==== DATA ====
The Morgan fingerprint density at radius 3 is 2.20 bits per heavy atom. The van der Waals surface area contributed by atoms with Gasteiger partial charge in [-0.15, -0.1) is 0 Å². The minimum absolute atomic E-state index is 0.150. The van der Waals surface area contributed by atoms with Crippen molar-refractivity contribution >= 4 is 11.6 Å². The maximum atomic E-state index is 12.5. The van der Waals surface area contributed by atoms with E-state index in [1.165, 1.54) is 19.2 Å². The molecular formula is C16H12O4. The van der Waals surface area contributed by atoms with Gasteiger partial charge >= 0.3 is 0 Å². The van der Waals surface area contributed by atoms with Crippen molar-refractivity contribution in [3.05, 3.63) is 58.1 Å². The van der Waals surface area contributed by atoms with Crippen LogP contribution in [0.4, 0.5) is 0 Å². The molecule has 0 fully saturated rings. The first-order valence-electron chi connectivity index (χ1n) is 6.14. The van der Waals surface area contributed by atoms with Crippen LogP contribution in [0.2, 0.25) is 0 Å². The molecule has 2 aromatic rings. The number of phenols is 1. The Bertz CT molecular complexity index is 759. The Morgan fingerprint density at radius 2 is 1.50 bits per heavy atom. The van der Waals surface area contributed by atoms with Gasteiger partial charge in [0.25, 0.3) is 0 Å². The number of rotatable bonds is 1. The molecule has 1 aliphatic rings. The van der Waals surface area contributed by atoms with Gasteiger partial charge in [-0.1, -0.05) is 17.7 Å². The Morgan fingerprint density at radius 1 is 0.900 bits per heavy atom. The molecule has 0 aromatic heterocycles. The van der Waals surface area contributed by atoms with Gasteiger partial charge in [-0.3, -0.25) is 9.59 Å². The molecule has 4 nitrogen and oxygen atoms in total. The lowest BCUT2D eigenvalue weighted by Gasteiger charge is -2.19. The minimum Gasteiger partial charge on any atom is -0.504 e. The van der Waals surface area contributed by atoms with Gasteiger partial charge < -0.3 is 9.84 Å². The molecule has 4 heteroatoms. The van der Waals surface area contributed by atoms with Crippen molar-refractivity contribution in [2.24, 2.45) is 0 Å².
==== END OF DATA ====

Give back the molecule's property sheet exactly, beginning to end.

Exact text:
The Morgan fingerprint density at radius 3 is 2.20 bits per heavy atom. The van der Waals surface area contributed by atoms with Gasteiger partial charge in [-0.15, -0.1) is 0 Å². The minimum absolute atomic E-state index is 0.150. The van der Waals surface area contributed by atoms with Crippen molar-refractivity contribution >= 4 is 11.6 Å². The maximum atomic E-state index is 12.5. The van der Waals surface area contributed by atoms with E-state index in [1.165, 1.54) is 19.2 Å². The molecular formula is C16H12O4. The van der Waals surface area contributed by atoms with Gasteiger partial charge >= 0.3 is 0 Å². The van der Waals surface area contributed by atoms with Crippen molar-refractivity contribution in [3.05, 3.63) is 58.1 Å². The van der Waals surface area contributed by atoms with Crippen LogP contribution in [0.4, 0.5) is 0 Å². The molecule has 0 fully saturated rings. The first-order valence-electron chi connectivity index (χ1n) is 6.14. The van der Waals surface area contributed by atoms with Crippen LogP contribution in [0.2, 0.25) is 0 Å². The molecule has 2 aromatic rings. The number of phenols is 1. The Bertz CT molecular complexity index is 759. The Morgan fingerprint density at radius 2 is 1.50 bits per heavy atom. The van der Waals surface area contributed by atoms with Gasteiger partial charge in [0.25, 0.3) is 0 Å². The number of rotatable bonds is 1. The molecule has 1 aliphatic rings. The van der Waals surface area contributed by atoms with Gasteiger partial charge in [-0.1, -0.05) is 17.7 Å². The Morgan fingerprint density at radius 1 is 0.900 bits per heavy atom. The molecule has 0 aromatic heterocycles. The van der Waals surface area contributed by atoms with Gasteiger partial charge in [-0.3, -0.25) is 9.59 Å². The molecule has 4 nitrogen and oxygen atoms in total. The lowest BCUT2D eigenvalue weighted by Gasteiger charge is -2.19. The minimum Gasteiger partial charge on any atom is -0.504 e. The van der Waals surface area contributed by atoms with Gasteiger partial charge < -0.3 is 9.84 Å². The molecule has 4 heteroatoms. The van der Waals surface area contributed by atoms with Crippen molar-refractivity contribution in [2.24, 2.45) is 0 Å².